The people who write books are having a spat with the people who print and bind them, and there's a lot more than literary ego riding on the outcome.

At issue is a 1891 federal law requiring most books written by Americans and published by U.S. companies to be manufactured in this country. The law is scheduled to expire July 1.

Book manufacturers and labor unions, fearful of competition from low-cost foreign printing plants, want Congress to extend it. The Authors League of America, which represents such prominent writers as John Hersey, Elizabeth Janeway and Barbara Tuchman, wants to let the law die, as do the publishers and several departments of the Reagan administration.

The administration has told Congress it wants to give the Office of the U.S. Trade Representative the power to negotiate book-import provisions with individual foreign countries, rather than to maintain a blanket prohibition. For that reason, the administration has declined to endorse a Labor Department study that says expiration of the law "could cause a direct long-run loss of 78,000 to 172,000 employment opportunities in the printing and publishing industry."

That study has provided heavy ammunition for the book manufacturers and the unions, who fear the competition of printing plants in Singapore, Japan and Hong Kong. But it has been denounced by other participants in the dispute as exaggerated and misleading, and the administration has declined to permit the author of the study, Michael Moore, to testify at House Judiciary subcommittee hearings.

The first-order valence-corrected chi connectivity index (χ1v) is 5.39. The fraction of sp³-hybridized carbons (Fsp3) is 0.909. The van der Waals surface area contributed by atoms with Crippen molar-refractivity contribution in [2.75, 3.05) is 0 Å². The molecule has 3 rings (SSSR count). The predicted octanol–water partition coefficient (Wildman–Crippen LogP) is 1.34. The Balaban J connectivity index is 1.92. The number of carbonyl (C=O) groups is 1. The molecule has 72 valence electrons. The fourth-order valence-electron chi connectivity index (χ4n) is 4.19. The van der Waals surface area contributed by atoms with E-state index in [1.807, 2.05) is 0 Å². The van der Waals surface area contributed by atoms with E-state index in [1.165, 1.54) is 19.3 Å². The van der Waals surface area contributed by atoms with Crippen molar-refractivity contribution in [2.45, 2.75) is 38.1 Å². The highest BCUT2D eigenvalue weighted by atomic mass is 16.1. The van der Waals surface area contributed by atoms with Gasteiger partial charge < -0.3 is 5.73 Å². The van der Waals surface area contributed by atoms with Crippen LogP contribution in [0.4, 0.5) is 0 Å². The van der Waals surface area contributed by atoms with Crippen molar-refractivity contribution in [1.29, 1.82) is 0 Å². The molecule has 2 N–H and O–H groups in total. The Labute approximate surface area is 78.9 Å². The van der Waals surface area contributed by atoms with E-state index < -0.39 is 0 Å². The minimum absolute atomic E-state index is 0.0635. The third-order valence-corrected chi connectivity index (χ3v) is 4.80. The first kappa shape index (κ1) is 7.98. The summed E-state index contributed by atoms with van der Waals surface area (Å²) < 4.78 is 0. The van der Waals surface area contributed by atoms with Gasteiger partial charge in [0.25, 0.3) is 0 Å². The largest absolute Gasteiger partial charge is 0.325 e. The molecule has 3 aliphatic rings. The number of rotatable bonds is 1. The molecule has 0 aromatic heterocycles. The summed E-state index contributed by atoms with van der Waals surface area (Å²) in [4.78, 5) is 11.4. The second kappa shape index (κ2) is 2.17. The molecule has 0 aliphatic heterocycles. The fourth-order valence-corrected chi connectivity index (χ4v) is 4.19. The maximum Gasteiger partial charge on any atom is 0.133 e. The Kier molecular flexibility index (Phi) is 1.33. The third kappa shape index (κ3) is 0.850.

The law, which is part of the copyright code, provides that nondramatic, literary material written in English by Americans who live in the United States must be printed and bound in the United States or Canada. The law covers most of the books, catalogues, textbooks, business reports and newspapers produced by the nation's $68-billion-a-year printing and publishing industry.

Congress decided in 1976 that there was "no justification in principle" for the rule and set its expiration for July 1, 1982. With that date approaching, the participants are lobbying furiously with the House Judiciary subcommittee on courts and civil liberties, which is considering an extension.

Last week authors league President Harrison E. Salisbury sent a telegram to subcommittee Chairman Robert W. Kastenmeier (D-Wis.) saying that, if the rule is extended, it should be made applicable to books by foreign authors as well. Otherwise, Salisbury said, "U.S. authors will be severely handicapped in their competition with foreign authors" for inclusion in publishers' lists.

At the same time, lobbyists for the Book Manufacturers Institute distributed a new paper by Moore, author of the Labor Department study, defending its findings and suggesting that they actually understate the potential job loss.

A "fact sheet" by the Book Manufacturers' Washington lawyer, Stephen F. Owen Jr., cites a consultant's study estimating that "between 30 and 45 percent of the books now manufactured in the U.S. could, in a five- to seven-year period, be produced overseas," mostly in the Far East. The fact sheet was accompanied by an article from a Singapore newspaper headed "Good Times Ahead for Local Printers" as the U.S. law expires.

Carol Risher, a Washington representative of the Association of American Publishers, said "we strongly advocate expiration. The law still limits to some extent the opportunity for an American author to be published abroad, and we think it's unconstitutional--it discriminates between one class of book authors, Americans, and all others in the rest of the world."

She said repeal would not lead to mass foreign printing. "Publishers need certainty, we need quality control, we need to be able to print in a hurry when some school committee suddenly approves a textbook and orders 20,000 copies," she said.

The probable outcome is a short-term extension of the law that will not resolve the underlying issue but will allow time for further study by Congress and the administration, according to sources in Congress. Kastenmeier introduced a bill last week that would extend the rule as it now stands for three years, without applying it to foreign authors.